October 3, 2023

Researchers have detected the use of a novel exploit able to bypass a patch for a critical vulnerability CVE-2021-40444 affecting the Microsoft Office file format. The attackers took a publicly available PoC of an Office exploit and weaponized it to deliver Formbook malware. The attackers then distributed it through spam emails for approximately 36 hours before it disappeared.

CAB to “CAB-less” exploit

The CVE-2021-40444 vulnerability is a critical RCE vulnerability that attackers can exploit to execute any code or commands on a target machine without the owner’s knowledge. Microsoft released an urgent mitigation followed by a patch in September followed by the methods of exploiting the flaw to deliver custom Cobalt Strike payloads


Researchers discovered that attackers have reworked the original exploit by placing the malicious Word document inside a specially crafted RAR archive. The newer, “CAB-less” form of the exploit successfully evades the original patch.

The exploit was used in the wild as a trial run. The limited lifespan of the updated attack could mean it was a “dry run” experiment that might return in future incidents.

The pre-patch versions of the attack involved malicious code packaged into a Microsoft Cabinet file. When Microsoft’s patch closed that loophole, attackers discovered a PoC shows how to bundle the malware into a different compressed file format, a RAR archive. RAR archives have been used before to distribute malicious code, but the process used here was unusually complicated. It likely succeeded only because the patch’s remit was very narrowly defined and because the WinRAR program that users need to open the RAR is very fault tolerant and doesn’t appear to mind if the archive is malformed, for example, because it’s been tampered with.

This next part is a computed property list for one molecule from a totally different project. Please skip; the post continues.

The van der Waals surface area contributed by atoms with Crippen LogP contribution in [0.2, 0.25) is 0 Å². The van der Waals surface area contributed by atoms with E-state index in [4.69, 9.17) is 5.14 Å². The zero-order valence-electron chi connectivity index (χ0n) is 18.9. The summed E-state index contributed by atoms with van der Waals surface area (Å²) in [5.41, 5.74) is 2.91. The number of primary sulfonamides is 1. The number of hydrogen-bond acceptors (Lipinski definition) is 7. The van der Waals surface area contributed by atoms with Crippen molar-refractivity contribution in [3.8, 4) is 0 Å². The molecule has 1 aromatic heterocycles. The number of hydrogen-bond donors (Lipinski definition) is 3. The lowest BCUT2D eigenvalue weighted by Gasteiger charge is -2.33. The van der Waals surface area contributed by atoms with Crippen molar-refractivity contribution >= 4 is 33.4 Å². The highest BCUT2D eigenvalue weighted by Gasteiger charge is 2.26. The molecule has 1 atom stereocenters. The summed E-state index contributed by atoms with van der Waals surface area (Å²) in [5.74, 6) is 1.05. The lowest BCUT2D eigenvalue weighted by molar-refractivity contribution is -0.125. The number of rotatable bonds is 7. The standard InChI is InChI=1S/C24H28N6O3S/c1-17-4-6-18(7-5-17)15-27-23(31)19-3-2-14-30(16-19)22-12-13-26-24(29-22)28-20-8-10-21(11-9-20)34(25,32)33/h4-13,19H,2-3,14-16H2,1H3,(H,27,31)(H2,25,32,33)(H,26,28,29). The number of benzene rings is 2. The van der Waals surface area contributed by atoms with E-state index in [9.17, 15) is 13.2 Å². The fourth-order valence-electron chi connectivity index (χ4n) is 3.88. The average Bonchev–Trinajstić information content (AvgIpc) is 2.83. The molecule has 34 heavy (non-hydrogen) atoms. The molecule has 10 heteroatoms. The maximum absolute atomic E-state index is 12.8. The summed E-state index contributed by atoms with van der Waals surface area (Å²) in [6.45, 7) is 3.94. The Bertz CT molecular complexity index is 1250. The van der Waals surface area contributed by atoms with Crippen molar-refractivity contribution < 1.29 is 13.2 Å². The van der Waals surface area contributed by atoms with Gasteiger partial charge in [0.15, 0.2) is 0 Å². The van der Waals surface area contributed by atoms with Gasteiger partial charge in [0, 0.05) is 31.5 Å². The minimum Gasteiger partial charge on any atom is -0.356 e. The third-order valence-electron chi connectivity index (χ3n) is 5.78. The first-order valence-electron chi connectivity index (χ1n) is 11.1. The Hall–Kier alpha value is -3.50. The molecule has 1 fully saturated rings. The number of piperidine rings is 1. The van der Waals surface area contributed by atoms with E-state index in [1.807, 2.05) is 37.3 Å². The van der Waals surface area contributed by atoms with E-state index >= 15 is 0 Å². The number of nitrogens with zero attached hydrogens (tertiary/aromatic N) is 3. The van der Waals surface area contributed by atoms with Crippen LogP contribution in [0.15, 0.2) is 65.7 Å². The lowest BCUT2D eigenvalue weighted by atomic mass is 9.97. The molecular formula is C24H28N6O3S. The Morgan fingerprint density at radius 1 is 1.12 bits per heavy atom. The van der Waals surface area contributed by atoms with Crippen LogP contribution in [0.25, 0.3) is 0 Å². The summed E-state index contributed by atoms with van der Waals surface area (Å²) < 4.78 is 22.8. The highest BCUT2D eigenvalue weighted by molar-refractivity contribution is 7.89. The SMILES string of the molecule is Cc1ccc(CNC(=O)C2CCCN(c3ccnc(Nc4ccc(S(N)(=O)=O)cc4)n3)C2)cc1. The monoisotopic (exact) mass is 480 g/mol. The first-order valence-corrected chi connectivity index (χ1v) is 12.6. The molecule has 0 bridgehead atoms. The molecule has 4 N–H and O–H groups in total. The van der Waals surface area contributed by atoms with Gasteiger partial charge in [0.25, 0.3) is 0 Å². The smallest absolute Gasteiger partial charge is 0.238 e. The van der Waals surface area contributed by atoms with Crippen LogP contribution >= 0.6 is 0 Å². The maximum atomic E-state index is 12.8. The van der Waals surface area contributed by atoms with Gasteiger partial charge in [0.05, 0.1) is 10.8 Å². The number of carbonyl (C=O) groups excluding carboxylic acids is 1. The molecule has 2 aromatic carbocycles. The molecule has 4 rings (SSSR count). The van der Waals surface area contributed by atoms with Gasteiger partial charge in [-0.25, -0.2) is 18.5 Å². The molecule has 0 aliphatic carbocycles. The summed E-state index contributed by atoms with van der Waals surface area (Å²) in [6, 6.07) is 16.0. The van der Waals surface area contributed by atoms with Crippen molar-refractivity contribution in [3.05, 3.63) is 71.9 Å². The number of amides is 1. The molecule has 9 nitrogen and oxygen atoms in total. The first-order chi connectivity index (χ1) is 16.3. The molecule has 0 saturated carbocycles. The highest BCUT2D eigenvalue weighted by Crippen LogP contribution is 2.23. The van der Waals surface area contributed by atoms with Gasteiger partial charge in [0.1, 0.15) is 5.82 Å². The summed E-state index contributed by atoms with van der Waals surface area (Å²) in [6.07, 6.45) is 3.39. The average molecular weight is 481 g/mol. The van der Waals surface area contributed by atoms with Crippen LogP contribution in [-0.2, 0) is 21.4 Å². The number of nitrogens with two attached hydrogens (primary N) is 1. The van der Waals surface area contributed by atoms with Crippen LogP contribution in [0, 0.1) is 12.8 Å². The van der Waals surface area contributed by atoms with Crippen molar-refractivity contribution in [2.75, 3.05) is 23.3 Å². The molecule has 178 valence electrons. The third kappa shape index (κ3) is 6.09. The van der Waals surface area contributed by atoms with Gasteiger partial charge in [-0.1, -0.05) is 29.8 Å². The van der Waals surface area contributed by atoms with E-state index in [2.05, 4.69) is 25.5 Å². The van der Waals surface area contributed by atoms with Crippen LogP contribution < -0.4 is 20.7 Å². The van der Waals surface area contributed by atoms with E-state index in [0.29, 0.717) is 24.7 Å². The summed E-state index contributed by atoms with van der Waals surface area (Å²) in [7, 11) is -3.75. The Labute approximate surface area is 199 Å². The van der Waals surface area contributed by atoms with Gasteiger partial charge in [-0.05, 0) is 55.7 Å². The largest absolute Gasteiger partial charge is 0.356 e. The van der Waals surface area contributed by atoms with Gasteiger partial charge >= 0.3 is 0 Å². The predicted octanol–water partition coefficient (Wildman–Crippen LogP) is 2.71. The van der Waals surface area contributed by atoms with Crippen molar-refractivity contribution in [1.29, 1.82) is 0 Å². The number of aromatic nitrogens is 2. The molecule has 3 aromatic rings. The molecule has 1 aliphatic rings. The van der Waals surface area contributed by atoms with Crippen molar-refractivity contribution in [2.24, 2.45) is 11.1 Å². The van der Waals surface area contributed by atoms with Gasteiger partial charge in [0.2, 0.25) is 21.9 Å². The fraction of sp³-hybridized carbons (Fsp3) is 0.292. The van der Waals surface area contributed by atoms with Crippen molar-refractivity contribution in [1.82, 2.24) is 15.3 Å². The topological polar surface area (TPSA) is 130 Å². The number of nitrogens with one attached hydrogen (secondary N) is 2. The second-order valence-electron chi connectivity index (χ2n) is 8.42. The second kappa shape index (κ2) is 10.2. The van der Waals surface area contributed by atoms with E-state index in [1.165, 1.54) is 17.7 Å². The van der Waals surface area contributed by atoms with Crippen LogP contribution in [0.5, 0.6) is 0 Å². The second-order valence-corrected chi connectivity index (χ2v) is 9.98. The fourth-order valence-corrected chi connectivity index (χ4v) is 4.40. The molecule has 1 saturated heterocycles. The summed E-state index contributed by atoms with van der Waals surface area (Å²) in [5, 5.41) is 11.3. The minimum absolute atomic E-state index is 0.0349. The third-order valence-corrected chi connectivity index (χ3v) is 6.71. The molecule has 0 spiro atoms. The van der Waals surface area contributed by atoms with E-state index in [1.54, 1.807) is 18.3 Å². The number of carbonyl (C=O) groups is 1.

Chain of Infections

The researchers found that the attackers had created an abnormal RAR archive that had a PowerShell script prepending a malicious Word document stored inside the archive.

The attackers created and distributed spam emails that included the malformed RAR file as an attachment. The emails invited recipients to uncompress the RAR file to access the Word document. Opening the Word document triggered a process that ran the front-end script, leading eventually to an infection with Formbook malware.


Setting restrictions that prevent a user from accidentally triggering a malicious document helps, but people can still be lured into clicking the ‘enable content’ button. It is therefore vitally important to educate employees and remind them to be suspicious of emailed documents, especially when they arrive in unusual or unfamiliar compressed file formats from people or companies they don’t know. If in doubt, always check with the sender or someone in IT.

Indicators of Compromise

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  • sd346b50bf9df7db09363b9227874b8a3c4aafd6648d813e2c59c36b9b4c3fa72
  • 776df245d497af81c0e57fb7ef763c8b08a623ea044da9d79aa3b381192f70e2
  • I104.244.78.177                
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